“I don’t think anyone fully grasps the rental crisis here in #VictoriaBC,” he tweeted on May 5. “They were completely overwhelmed with personal stories/situations.”

***

Even without the competition, the Regehrs face other limiting factors. In the financial strain of the first months after Kyeren left her job at UVic to care for Sonnet, the family’s credit score took a hit. Though their situation has improved, and their record qualifies for revision, they’re still waiting on the credit bureau to follow through.

Chris says he’s been three times to the credit bureau, asking for their promised revision.

“Each time they say they’ll amend our record. They still haven’t done it. It’s like I have to psych myself up just to go back each time and ask again,” he says.

According to Lindsay, that could pose difficulties with larger property management companies that tend to run credit checks on prospective tenants.

“Property management won't look at us; we're considered unrentable to them,” Kyeren says.

The opportunity, she feels, will be in finding a landlord “who respects 18 years of perfect tenancy over a credit check.”

Lindsay recommends would-be renters to consider including a personal letter with their applications, suggesting it could be “a huge swing factor” when, unlike how the real estate market tends to operate, a rental unit isn’t won by the highest bidder.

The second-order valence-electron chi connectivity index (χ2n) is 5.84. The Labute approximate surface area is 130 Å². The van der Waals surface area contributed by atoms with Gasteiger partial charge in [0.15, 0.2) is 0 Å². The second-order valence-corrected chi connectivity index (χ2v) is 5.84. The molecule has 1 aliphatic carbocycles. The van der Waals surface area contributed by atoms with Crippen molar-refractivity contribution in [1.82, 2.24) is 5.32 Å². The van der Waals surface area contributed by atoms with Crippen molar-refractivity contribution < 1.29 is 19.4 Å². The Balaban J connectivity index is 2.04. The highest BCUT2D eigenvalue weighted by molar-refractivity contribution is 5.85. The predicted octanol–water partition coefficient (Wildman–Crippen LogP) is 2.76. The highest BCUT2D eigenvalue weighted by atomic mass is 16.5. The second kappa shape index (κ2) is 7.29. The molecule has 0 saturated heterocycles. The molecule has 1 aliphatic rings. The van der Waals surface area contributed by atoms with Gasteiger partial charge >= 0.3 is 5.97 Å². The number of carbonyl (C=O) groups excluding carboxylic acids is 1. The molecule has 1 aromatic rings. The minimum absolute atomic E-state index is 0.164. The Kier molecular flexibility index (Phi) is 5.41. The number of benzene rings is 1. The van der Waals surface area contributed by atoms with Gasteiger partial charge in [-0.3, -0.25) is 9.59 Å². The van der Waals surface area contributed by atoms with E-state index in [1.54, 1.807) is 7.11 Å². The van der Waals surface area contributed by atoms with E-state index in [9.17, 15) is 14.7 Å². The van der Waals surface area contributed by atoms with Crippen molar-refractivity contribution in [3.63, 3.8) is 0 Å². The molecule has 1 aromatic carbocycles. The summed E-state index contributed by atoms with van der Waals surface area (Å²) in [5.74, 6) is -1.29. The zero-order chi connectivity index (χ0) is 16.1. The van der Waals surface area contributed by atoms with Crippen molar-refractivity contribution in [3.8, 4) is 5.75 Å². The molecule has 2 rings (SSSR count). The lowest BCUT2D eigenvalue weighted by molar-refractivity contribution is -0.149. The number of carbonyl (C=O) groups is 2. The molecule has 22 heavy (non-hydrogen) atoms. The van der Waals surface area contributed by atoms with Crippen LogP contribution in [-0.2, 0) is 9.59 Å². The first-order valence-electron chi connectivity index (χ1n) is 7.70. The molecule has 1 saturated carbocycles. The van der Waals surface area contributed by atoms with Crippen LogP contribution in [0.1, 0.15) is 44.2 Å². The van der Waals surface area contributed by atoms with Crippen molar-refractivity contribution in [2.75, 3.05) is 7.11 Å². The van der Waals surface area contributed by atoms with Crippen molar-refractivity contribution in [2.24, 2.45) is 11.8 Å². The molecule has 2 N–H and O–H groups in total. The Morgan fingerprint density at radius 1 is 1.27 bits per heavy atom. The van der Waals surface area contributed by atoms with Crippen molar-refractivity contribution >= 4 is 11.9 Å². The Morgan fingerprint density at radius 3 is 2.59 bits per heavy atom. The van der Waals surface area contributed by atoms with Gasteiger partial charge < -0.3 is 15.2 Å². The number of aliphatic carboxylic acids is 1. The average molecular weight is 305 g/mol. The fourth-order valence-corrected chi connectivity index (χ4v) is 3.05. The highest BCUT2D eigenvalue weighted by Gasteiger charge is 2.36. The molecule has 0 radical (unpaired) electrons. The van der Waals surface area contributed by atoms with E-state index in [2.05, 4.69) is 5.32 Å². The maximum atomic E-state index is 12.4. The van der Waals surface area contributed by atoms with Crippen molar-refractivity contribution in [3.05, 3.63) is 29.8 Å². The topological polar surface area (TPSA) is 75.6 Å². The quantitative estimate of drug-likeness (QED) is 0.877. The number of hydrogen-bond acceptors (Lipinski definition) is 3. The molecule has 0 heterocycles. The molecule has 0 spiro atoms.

Still, Kyeren feels her family is often on the outside looking in when it comes to competing for rental listings.

“I'll be looking at places… and the [listings will] say, ‘Will suit a working couple or a single person,’ or ‘We’re interested in UVic students.’ They’re very specific about what they want, [and] that's not people with a child with autism and a poodle.”

Option 3: A housing co-op

What the Regehrs would ultimately love is to get into a housing co-op. There are 35 in Greater Victoria, but not all of them allow pets—and while some keep waitlists of prospective members, others don’t.

They are also in high demand.

“We’ve applied to every [one] in the city, but that was three or four years ago, and in that time, we’ve gotten one phone call,” says Kyeren.

At the time, she says, the co-op board was eager to have them join—only they realized the suite was designated as a low-income suite, so they didn’t qualify.

“Our income is too high for low-income suites in a co-op, but too low to rent on the market.”

Chris and Kyeren Regehr have a binder full of past applications to housing co-ops in Greater Victoria. "We've applied to every one in the city," Kyeren says. Photo: Martin Bauman / Capital Daily

According to Melissa del Sol, owner of Cascadia Community Solutions, which manages a suite of co-ops within Greater Victoria, including Seawalk, Krisinleos, and Four Mile Heights, the difficulty in getting into a housing co-op has less to do with lengthy waitlists and more to do with the low rate of turnover within units.

Once somebody gets into a housing co-op, she says, “they very rarely leave,” which limits the number of new spots available.

Still, she admits, “We rarely get to the point of advertising a vacancy… by the time a vacancy comes up, most co-ops will already have anywhere from 20 to 100 applications ready to go.”